The Journey:  It strikes me that the meaningful part of learning is what happens on the journey. It is the researching, making a plan, perseverance, mastery, creating, modifying, problem solving, reflecting, iterating, conversing, remixing, analyzing etc – the ACTUAL journey that is important.  Yet, we continue to live in a world where great emphasis is put on the end game – the final result. In this context, we complete a significant (at least reasonable) amount of data collection and analysis.  Perhaps it is this area of education that needs the greatest shift, rethinking and an exceedingly large dose of innovation.

Perhaps education is one area that really does embody that old saying:  Not everything that matters can be measured, and not everything that can be measured matters.  I cast my personal vote to leverage disruption, honing the art of teaching and focusing on changing practice.

How high will you raise the ‘change bar’?  Long live  #innovation!!!

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Additional resources:

  1.  Do the numbers get in the way?
  2.  What is innovation?
  3.  OSSEMOOC

~Mark

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Innovators Mindset Panel Discussion 3

OSSEMOOC has been running an  online book study based on the Innovator’s Mindset by George Couros.  Last week’s activity featured an online panel discussion which focused on exploring some of elements of chapters 8-12 more deeply.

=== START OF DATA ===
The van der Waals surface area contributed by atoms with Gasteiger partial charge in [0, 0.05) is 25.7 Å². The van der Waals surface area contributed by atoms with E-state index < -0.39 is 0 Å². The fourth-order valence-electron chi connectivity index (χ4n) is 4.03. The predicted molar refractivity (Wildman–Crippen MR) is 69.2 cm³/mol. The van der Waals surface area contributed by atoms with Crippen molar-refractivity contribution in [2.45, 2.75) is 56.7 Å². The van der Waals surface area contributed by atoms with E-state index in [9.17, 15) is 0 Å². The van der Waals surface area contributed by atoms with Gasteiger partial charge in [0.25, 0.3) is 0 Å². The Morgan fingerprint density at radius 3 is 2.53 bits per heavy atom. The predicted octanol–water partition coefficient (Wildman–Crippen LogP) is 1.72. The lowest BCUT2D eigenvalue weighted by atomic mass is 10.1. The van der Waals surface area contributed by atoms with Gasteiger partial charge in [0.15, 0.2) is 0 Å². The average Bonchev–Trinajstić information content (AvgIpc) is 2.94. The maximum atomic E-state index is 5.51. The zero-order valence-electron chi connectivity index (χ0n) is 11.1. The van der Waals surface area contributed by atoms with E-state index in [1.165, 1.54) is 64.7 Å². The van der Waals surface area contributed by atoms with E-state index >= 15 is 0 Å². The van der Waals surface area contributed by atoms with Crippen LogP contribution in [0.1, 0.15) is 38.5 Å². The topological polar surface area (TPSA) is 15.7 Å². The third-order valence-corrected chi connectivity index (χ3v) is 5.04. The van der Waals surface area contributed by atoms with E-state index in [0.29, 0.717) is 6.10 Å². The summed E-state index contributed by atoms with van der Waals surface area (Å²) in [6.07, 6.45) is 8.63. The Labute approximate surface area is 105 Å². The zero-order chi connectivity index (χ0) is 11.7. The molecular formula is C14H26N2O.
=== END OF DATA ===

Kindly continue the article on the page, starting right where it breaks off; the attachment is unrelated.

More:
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The panel discussion recording (#3):

In reviewing the twitter conversation that occurred while the panel discussion was live, I wanted to share a few perspectives that I wanted to reflect on.  Perhaps these tweets will challenge your thinking or make a new connection  that will ignite new opportunities for you too.

My Reflection Prompts: 

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Additional Resources

Check the OSSEMOOC Website for more details about the Innovator’s Mindset book club.

#InnovatorsMindset Storify of the Innovator’s Mindset chat 3

The  #InnovatorsMindset Twitter Stream

~Mark
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innovators blog hop #3 – what if

That is certainly a great list of “what if” questions to ponder (see below).  After some consideration,  I would choose “what if we promoted risk taking to our staff and students and modelled it openly as administrators”.

I landed on this selection because I believe risk taking is a necessary ingredient connected to other elements of progress including culture shift and change of practice – both key elements of educational progress in my view as nothing is gained by protecting the status quo.

Within this framework,  all of these ‘connecting notions’ come into play:  experimenting, remixing, retrying, reflecting, (rapidly) iterating, continuous improvement and continuous learning.  I think a healthy dose of open sharing is needed too.

A work and learning environment that draws on risk taking and creativity fuels engagement and satisfaction.  What are you waiting for?  Take a risk and engage!!!

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~Mark
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Related blog posts:  Paul McGuire,  Patrick Miller,  @aliringbull,  @technolandy,  Lisa Noble,  Stacey Wallwin,  Darren Lukenbill,  Tina Zita,  @KatieMTLC,  @jcasatodd,  Amit Mehrotra (@AmitMehrotra78)